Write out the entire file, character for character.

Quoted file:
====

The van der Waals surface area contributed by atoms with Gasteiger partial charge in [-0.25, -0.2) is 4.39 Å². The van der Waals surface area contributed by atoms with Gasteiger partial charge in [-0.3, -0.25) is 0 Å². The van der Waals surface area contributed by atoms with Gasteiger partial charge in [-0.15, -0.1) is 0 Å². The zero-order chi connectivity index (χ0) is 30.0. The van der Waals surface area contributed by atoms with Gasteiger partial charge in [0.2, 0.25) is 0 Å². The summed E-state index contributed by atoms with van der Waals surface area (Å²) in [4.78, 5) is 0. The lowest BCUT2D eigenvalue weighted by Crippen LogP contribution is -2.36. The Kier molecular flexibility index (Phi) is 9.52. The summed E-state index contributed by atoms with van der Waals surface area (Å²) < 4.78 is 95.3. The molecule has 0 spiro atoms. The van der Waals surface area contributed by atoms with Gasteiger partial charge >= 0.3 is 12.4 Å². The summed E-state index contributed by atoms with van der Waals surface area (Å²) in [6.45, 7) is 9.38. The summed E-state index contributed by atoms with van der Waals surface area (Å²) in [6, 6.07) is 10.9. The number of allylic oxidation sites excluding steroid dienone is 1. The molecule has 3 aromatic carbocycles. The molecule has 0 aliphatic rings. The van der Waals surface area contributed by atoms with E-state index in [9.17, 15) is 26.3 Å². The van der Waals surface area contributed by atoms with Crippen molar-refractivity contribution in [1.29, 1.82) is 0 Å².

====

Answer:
The van der Waals surface area contributed by atoms with Gasteiger partial charge in [-0.25, -0.2) is 4.39 Å². The van der Waals surface area contributed by atoms with Gasteiger partial charge in [-0.3, -0.25) is 0 Å². The van der Waals surface area contributed by atoms with Gasteiger partial charge in [-0.15, -0.1) is 0 Å². The zero-order chi connectivity index (χ0) is 30.0. The van der Waals surface area contributed by atoms with Gasteiger partial charge in [0.2, 0.25) is 0 Å². The summed E-state index contributed by atoms with van der Waals surface area (Å²) in [4.78, 5) is 0. The lowest BCUT2D eigenvalue weighted by Crippen LogP contribution is -2.36. The Kier molecular flexibility index (Phi) is 9.52. The summed E-state index contributed by atoms with van der Waals surface area (Å²) < 4.78 is 95.3. The molecule has 0 spiro atoms. The van der Waals surface area contributed by atoms with Gasteiger partial charge >= 0.3 is 12.4 Å². The summed E-state index contributed by atoms with van der Waals surface area (Å²) in [6.45, 7) is 9.38. The summed E-state index contributed by atoms with van der Waals surface area (Å²) in [6, 6.07) is 10.9. The number of allylic oxidation sites excluding steroid dienone is 1. The molecule has 3 aromatic carbocycles. The molecule has 0 aliphatic rings. The van der Waals surface area contributed by atoms with E-state index in [9.17, 15) is 26.3 Å². The van der Waals surface area contributed by atoms with Crippen molar-refractivity contribution in [1.29, 1.82) is 0 Å².